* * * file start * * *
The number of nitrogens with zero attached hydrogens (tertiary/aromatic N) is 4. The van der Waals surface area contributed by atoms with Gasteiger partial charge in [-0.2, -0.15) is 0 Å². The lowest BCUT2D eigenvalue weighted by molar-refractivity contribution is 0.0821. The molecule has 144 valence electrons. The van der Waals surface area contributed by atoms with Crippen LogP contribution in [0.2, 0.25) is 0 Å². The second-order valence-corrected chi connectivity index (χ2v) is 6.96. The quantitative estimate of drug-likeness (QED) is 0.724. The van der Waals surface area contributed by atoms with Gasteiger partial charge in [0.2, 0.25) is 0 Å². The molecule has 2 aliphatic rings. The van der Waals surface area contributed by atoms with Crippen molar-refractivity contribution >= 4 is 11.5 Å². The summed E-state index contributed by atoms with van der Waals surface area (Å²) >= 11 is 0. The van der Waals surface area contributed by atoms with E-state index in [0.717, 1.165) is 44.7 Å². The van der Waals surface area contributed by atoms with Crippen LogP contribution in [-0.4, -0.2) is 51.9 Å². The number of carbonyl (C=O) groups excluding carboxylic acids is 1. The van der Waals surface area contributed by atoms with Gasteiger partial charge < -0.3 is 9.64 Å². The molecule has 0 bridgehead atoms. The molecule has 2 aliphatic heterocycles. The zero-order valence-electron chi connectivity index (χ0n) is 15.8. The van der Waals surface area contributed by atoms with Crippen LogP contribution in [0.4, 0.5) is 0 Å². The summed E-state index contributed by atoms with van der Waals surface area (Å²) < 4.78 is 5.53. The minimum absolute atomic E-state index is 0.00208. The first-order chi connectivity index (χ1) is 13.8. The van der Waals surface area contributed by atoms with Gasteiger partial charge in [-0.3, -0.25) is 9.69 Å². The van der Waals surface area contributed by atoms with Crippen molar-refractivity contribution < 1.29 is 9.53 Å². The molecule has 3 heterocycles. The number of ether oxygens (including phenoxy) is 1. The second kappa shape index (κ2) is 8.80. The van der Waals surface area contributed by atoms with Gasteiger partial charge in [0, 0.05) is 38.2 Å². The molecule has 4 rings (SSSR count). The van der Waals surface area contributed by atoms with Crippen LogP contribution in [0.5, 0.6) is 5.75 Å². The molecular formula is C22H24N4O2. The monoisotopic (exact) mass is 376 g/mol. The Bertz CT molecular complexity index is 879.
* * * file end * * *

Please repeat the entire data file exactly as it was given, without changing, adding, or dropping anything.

The number of nitrogens with zero attached hydrogens (tertiary/aromatic N) is 4. The van der Waals surface area contributed by atoms with Gasteiger partial charge in [-0.2, -0.15) is 0 Å². The lowest BCUT2D eigenvalue weighted by molar-refractivity contribution is 0.0821. The molecule has 144 valence electrons. The van der Waals surface area contributed by atoms with Crippen LogP contribution in [0.2, 0.25) is 0 Å². The second-order valence-corrected chi connectivity index (χ2v) is 6.96. The quantitative estimate of drug-likeness (QED) is 0.724. The van der Waals surface area contributed by atoms with Gasteiger partial charge in [0.2, 0.25) is 0 Å². The molecule has 2 aliphatic rings. The van der Waals surface area contributed by atoms with Crippen molar-refractivity contribution >= 4 is 11.5 Å². The summed E-state index contributed by atoms with van der Waals surface area (Å²) >= 11 is 0. The van der Waals surface area contributed by atoms with E-state index in [0.717, 1.165) is 44.7 Å². The van der Waals surface area contributed by atoms with Crippen LogP contribution in [-0.4, -0.2) is 51.9 Å². The number of carbonyl (C=O) groups excluding carboxylic acids is 1. The van der Waals surface area contributed by atoms with Gasteiger partial charge < -0.3 is 9.64 Å². The molecule has 0 bridgehead atoms. The molecule has 2 aliphatic heterocycles. The zero-order valence-electron chi connectivity index (χ0n) is 15.8. The van der Waals surface area contributed by atoms with Crippen LogP contribution in [0.4, 0.5) is 0 Å². The summed E-state index contributed by atoms with van der Waals surface area (Å²) < 4.78 is 5.53. The minimum absolute atomic E-state index is 0.00208. The first-order chi connectivity index (χ1) is 13.8. The van der Waals surface area contributed by atoms with Gasteiger partial charge in [-0.3, -0.25) is 9.69 Å². The van der Waals surface area contributed by atoms with Crippen molar-refractivity contribution < 1.29 is 9.53 Å². The molecule has 3 heterocycles. The number of ether oxygens (including phenoxy) is 1. The second kappa shape index (κ2) is 8.80. The van der Waals surface area contributed by atoms with Gasteiger partial charge in [0, 0.05) is 38.2 Å². The molecule has 4 rings (SSSR count). The van der Waals surface area contributed by atoms with Crippen LogP contribution in [0.5, 0.6) is 5.75 Å². The molecular formula is C22H24N4O2. The monoisotopic (exact) mass is 376 g/mol. The Bertz CT molecular complexity index is 879.